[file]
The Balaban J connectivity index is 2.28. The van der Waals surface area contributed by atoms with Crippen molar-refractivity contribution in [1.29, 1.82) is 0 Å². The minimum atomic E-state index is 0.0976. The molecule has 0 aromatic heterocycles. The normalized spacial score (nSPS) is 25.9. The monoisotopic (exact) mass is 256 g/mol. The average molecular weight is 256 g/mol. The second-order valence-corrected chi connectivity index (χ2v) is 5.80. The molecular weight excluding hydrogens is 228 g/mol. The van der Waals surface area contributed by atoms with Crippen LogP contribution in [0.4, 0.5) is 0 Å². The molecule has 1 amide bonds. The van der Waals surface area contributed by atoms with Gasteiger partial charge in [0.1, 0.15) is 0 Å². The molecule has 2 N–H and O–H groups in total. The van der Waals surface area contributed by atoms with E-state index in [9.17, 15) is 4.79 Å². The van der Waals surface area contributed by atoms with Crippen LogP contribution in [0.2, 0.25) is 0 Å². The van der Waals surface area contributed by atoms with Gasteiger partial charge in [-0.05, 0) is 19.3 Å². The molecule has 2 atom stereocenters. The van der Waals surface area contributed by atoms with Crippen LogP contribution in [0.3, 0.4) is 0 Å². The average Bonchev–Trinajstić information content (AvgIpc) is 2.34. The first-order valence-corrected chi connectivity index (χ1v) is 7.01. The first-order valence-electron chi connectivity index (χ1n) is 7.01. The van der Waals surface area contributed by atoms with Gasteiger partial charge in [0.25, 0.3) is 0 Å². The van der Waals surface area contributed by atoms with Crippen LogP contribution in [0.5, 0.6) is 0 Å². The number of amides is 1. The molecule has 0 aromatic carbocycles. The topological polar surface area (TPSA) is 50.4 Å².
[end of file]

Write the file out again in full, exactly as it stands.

The Balaban J connectivity index is 2.28. The van der Waals surface area contributed by atoms with Crippen molar-refractivity contribution in [1.29, 1.82) is 0 Å². The minimum atomic E-state index is 0.0976. The molecule has 0 aromatic heterocycles. The normalized spacial score (nSPS) is 25.9. The monoisotopic (exact) mass is 256 g/mol. The average molecular weight is 256 g/mol. The second-order valence-corrected chi connectivity index (χ2v) is 5.80. The molecular weight excluding hydrogens is 228 g/mol. The van der Waals surface area contributed by atoms with Crippen LogP contribution in [0.4, 0.5) is 0 Å². The molecule has 1 amide bonds. The van der Waals surface area contributed by atoms with Gasteiger partial charge in [0.1, 0.15) is 0 Å². The molecule has 2 N–H and O–H groups in total. The van der Waals surface area contributed by atoms with E-state index in [9.17, 15) is 4.79 Å². The van der Waals surface area contributed by atoms with Crippen LogP contribution in [0.2, 0.25) is 0 Å². The van der Waals surface area contributed by atoms with Gasteiger partial charge in [-0.05, 0) is 19.3 Å². The molecule has 2 atom stereocenters. The van der Waals surface area contributed by atoms with Crippen LogP contribution in [0.3, 0.4) is 0 Å². The average Bonchev–Trinajstić information content (AvgIpc) is 2.34. The first-order valence-corrected chi connectivity index (χ1v) is 7.01. The first-order valence-electron chi connectivity index (χ1n) is 7.01. The van der Waals surface area contributed by atoms with Gasteiger partial charge in [0.25, 0.3) is 0 Å². The van der Waals surface area contributed by atoms with Crippen LogP contribution in [0.5, 0.6) is 0 Å². The number of amides is 1. The molecule has 0 aromatic carbocycles. The topological polar surface area (TPSA) is 50.4 Å².